For Immediate Release
December 13, 2022 

The National Hospice and Palliative Care Organization (NHPCO) Diversity Advisory Council (DAC) published the results of a first-of-its-kind research exploring perceptions of hospice care among African American/Black, Hispanic/Latino, and LGBTQ+ communities. This survey of 1,200 people is part of the NHPCO DAC’s commitment to health equity; to understanding hospice through the lens of diversity, equity, and inclusion (DEI); and to breaking down breaking down barriers to accessing hospice and palliative care through knowledge sharing, data collection, and collaborative discussion. Along with key research findings, the Hospice Through the DEI Lens report offers recommendations for hospice providers to help increase understanding of hospice care and help overcome barriers to access. In releasing the findings, the NHPCO DAC also noted its intention to expand this research in 2023 to include additional populations.  

Key findings and recommendations include:  

      • Finding: Across all populations surveyed, large percentages of respondents agree that “Doctors often wait too long to talk about hospice,” leading to a “crisis decision.” That sentiment is particularly pronounced among LGBTQ+ respondents, 44% of whom strongly or somewhat agree.  
          • Recommendations: Hospice providers should offer in-services to healthcare providers on how to have conversations about hospice with patients and families and share this data set with referral partners. 
      • Finding: Compared to White (52%) respondents, Black (39%) and Hispanic (41%) respondents are less likely to be aware that hospice is a benefit covered by Medicare. 
          • Recommendations: Black and Hispanic caregivers should be advised early on of the hospice benefits offered by Medicare, as well as the typical costs of hospice for those with Medicaid or private insurance. Ensure understanding that hospice is an at-home option that is covered by their benefits. Clearly explain how the Medicare hospice benefit works. This can be on the hospice organization’s website AND printed collateral.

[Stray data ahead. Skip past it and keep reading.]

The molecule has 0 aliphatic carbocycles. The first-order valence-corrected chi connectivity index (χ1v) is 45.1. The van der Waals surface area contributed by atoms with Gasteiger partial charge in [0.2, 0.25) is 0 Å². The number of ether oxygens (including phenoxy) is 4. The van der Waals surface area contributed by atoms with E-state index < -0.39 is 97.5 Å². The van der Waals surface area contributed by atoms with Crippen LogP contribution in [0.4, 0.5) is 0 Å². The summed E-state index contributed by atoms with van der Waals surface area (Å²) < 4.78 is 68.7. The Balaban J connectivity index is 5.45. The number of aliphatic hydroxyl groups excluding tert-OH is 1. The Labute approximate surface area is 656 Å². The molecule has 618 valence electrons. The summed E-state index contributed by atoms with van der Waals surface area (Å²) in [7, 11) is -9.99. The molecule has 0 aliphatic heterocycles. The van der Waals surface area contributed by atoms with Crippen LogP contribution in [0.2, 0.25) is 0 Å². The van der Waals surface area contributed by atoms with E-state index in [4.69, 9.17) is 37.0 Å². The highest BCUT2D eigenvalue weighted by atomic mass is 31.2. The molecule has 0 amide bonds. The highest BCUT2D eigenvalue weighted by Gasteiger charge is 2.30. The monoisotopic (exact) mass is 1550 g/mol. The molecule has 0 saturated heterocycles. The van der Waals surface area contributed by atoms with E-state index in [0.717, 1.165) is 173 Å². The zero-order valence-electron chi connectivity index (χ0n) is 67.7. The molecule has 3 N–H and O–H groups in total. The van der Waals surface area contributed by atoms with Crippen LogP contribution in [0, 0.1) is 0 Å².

• Finding: Compared to White respondents, Black respondents are significantly more likely (21% vs 11%) to feel more comfortable with hospice workers who are the same ethnicity as their loved one. 
          • Recommendations: The desire for cultural similarity further underscores the need for diversity at all levels of hospice staff and leadership. Prioritize your organization’s commitment to culturally proficient care and give concrete examples of what you’re doing in both internal and external communications. Provide ongoing education to your staff to address cultural issues important to your community. 
      • Finding: Among Hispanic/Latino communities, language can be a significant barrier for non-native English Speakers. More than half (52%) of Hispanic respondents said that in order to feel comfortable they would need hospice workers who spoke their loved one’s language. 
          • Recommendations: Written materials (both print and digital) should be available in a variety of languages. Even if a patient and/or their loved ones can read English, offering materials in their native language, and in a culturally appropriate way, demonstrates a commitment to honoring their culture. Diversity of language is a key component to overall diversity. Hospice organizations should ensure language diversity that mirrors that of their patient population. Develop best practices for engaging with interpreters to ensure all communications maintain the qualities of care and compassion. 
      • Finding: Nearly 1/3 of LGBTQ+ respondents doubt or are unsure that hospice would respect their sexuality. 
          • Recommendations: Prospective LGBTQ+ clients need reassurance that they will be treated with respect. Consistently collect patient demographic information, including gender identity and preferred pronouns. 

NHPCO COO and Interim CEO, Ben Marcantonio, said, “Even as hospice uptake has grown nationally for the last two decades, we continue to see that White Americans chose hospice at higher rates than Hispanic, Black, Asian, and Native Americans. While national data sets are not available to get a full picture of hospice uptake by sexual or gender identity, we know anecdotally that many LGBTQ+ individuals have significant hesitancies when it comes to hospice. NHPCO members are committed to improving equitable access to care for all communities, and we are pleased to be able to provide resources like this report to help advance the national conversation.”   

NHPCO DAC Chair, Nicole McCann-Davis, said, “The Hospice Through the DEI Lens report offers fresh insights and practical advice for hospice providers to continue improving equitable access to culturally competent care in their communities. Regardless of where a provider is in their health equity journey, there are recommendations for everyone. The report also adds to a slate of resources available at Out of NHPCO’s commitment to diversity, equity, and inclusion as a public good, we make the most of these resources available to both members and non-member organizations.”  

To access the report and other NHPCO DEI resources, visit